Universal Cumulatively Enumerable Measure (CEM) next up previous contents
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Universal Cumulatively Enumerable Measure (CEM)

Definition 4.4 (Cumulative measure tex2html_wrap_inline$C$)   For semimeasure $\mu$ on B* define the cumulative measure $C\mu$:

\begin{displaymath}C\mu(x) :=
\sum_{y \succeq x:~ l(y)=l(x)} \mu(y)
+ \sum_{y \succ x:~ l(y) < l(x)} \bar{\mu}(y).
\end{displaymath} (19)

Note that we could replace ``l(x)'' by ``l(x) + c'' in the definition above. Recall that x' denotes the smallest $y \succ x$ with $l(y) \leq l(x)$ (x' may be undefined). We have

 \begin{displaymath}\mu(x) = C\mu(x) ~if~x=11...1; ~~else~~
\mu(x) = C\mu(x) - C\mu(x').
\end{displaymath} (20)

Definition 4.5 (CEMs)   Semimeasure $\mu$ is a CEM if $C\mu(x)$ is enumerable for all $x \in B^*$.  

Then $\mu(x)$ is the difference of two finite enumerable values, according to (20).

Theorem 4.1   There is a universal CEM.  

Proof. We first show that one can enumerate the CEMs, then construct a universal CEM from the enumeration. Check out differences to Levin's related proofs that there is a universal discrete semimeasure and a universal enumerable semimeasure [#!Zvonkin:70!#,#!Levin:73a!#], and Li and Vitányi's presentation of the latter [#!LiVitanyi:97!#, p. 273 ff], attributed to J. Tyszkiewicz.

Without loss of generality, consider only EOMs without halt instruction and with fixed input encoding of B* according to Def. 2.8. Such EOMs are enumerable, and correspond to an effective enumeration of all enumerable functions from B* to $B^{\sharp}$. Let EOMi denote the i-th EOM in the list, and let EOMi(x,n) denote its output after n instructions when applied to $x \in B^*$. The following procedure filters out those EOMi that already represent CEMs, and transforms the others into representations of CEMs, such that we obtain a way of generating all and only CEMs.

FOR all i DO in dovetail fashion:

START: let $V\mu_i(x)$ and $V\bar{\mu}_i(x)$ and $VC\mu_i(x)$ denote variable functions on B*. Set $V\mu_i(\lambda):= V\bar{\mu}_i(\lambda) := VC\mu_i(\lambda):= 1$, and $V\mu_i(x):= V\bar{\mu}_i(x) := VC\mu_i(x):= 0$ for all other $x \in B^*$. Define $VC\mu_i(x') := 0$ for undefined x'. Let z denote a string variable.

FOR $n = 1, 2, \ldots$ DO:

(1) Lexicographically order and rename all x with $l(x) \leq n$:

$x^1 := \lambda
\prec x^2 := 0 \prec x^3 \prec \ldots \prec x^{2^{n+1}-1} := \underbrace {11...1}_n$.

(2) FOR k = 2n+1-1 down to 1 DO:

(2.1) Systematically search for the smallest $m \geq n$ such that $z :=EOM_i(x^k,m) \neq \lambda$ AND $0.z \geq VC\mu_i(x^{k+1})$ if k <2n+1-1; set $VC\mu_i(x^k) := 0.z$.

(3) For all $x \succ \lambda$ satisfying $l(x) \leq n$, set $V\mu_i(x) := VC\mu_i(x) - VC\mu_i(x')$. For all x with l(x) < n, set $V\bar{\mu}_i(x) := V\mu_i(x) - V\mu_i(x1) - V\mu_i(x0)$. For all x with l(x) = n, set $V\bar{\mu}_i(x) := V\mu_i(x)$.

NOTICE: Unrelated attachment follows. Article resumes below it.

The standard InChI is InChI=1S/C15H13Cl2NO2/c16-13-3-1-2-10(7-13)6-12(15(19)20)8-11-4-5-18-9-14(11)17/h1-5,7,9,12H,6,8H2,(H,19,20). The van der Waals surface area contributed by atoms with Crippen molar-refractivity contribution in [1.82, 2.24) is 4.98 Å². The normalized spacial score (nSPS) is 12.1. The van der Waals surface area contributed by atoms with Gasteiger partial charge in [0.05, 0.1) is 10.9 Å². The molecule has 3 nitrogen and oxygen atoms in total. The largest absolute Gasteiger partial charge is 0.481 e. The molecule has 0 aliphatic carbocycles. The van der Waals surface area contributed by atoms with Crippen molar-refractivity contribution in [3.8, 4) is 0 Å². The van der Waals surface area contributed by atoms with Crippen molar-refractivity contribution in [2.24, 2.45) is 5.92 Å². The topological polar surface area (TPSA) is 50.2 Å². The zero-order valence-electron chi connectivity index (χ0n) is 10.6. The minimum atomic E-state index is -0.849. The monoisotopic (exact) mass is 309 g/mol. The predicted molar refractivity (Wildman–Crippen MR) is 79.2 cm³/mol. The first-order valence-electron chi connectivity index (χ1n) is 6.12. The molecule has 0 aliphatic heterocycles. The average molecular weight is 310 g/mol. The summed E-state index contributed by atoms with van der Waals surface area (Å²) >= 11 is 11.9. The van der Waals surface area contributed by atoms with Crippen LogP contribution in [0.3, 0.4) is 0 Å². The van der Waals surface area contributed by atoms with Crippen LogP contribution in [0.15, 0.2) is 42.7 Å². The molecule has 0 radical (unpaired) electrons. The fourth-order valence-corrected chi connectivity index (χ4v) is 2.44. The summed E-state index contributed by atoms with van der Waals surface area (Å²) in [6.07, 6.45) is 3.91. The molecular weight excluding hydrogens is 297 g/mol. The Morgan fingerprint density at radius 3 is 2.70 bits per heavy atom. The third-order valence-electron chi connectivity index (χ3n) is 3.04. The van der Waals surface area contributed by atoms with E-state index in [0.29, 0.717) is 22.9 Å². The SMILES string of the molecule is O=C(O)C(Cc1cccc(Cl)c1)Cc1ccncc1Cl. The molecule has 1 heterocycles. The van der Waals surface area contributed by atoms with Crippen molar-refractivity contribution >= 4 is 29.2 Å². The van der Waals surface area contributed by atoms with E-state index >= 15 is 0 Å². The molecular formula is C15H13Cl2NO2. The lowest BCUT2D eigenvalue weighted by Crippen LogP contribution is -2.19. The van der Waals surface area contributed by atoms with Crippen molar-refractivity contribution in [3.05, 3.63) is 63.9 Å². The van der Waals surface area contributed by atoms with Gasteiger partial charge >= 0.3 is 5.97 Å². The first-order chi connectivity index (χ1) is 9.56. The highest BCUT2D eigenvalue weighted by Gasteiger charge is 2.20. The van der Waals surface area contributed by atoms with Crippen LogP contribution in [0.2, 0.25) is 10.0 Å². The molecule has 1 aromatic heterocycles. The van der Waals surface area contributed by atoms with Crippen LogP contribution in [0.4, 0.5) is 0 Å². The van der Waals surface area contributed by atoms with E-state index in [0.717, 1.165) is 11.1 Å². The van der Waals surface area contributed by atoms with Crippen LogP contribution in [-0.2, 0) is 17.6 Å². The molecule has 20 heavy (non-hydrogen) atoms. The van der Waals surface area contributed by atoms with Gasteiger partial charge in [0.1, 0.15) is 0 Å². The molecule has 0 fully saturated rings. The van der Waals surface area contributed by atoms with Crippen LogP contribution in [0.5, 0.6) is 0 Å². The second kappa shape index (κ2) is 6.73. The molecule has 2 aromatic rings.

If EOMi indeed represents a CEM $\mu_i$ then each search process in (2.1) will terminate, and the $VC\mu_i(x)$ will enumerate the $C\mu_i(x)$ from below, and the $V\mu_i(x)$ and $V\bar{\mu}_i(x)$ will approximate the true $\mu_i(x)$ and $\bar{\mu}_i(x)$, respectively, not necessarily from below though. Otherwise there will be a nonterminating search at some point, leaving $V\mu_i$ from the previous loop as a trivial CEM. Hence we can enumerate all CEMs, and only those. Now define (compare [#!Levin:73a!#]):

\begin{displaymath}\mu_0(x) = \sum_{n>0} \alpha_n \mu_n(x), ~~
\bar{\mu}_0(x) = ...
...bar{\mu}_n(x), ~~
~where~ \alpha_n > 0,~ \sum_n \alpha_n = 1,

and $\alpha_n$ is an enumerable constant, e.g., $\alpha_n = \frac{6}{\pi n^2}$ or $\alpha_n = \frac{1}{n(n+1)}$ (note a slight difference to Levin's classic approach which just requests $\sum_n \alpha_n \leq 1$). Then $\mu_0$ dominates every $\mu_n$ by Def. 18, and is a semimeasure according to Def. 4.1:

\begin{displaymath}\mu_0(\lambda) = 1;~
\mu_0(x) \geq 0;~
\mu_0(x) =
...1) + \bar{\mu}_n(x)] =
\mu_0(x0) + \mu_0(x1) + \bar{\mu}_0(x).
\end{displaymath} (21)

$\mu_0$ also is a CEM by Def. 4.5, because

\begin{displaymath}C\mu_0(x) =
\sum_{y \succeq x:~l(x)=l(y)} ~~ \sum_{n>0} \alp...
...y \succ x:~l(x)>l(y)} ~~ \sum_{n>0} \alpha_n \bar{\mu}_n(y)

\begin{displaymath}\sum_{n>0} \alpha_n
\sum_{y \succeq x:~l(x)=l(y)} \mu...
...l(y)} \bar{\mu}_n(y)
\sum_{n>0} \alpha_n C\mu_n(x)
\end{displaymath} (22)

is enumerable, since $\alpha_n$ and $C\mu_n(x)$ are (dovetail over all n). That is, $\mu_0(x)$ is approximable as the difference of two enumerable finite values, according to Equation (20). $\Box$

next up previous contents
Next: Approximable and Cumulatively Enumerable Up: Measures and Probability Distributions Previous: Dominant and Universal (Semi)Measures
Juergen Schmidhuber

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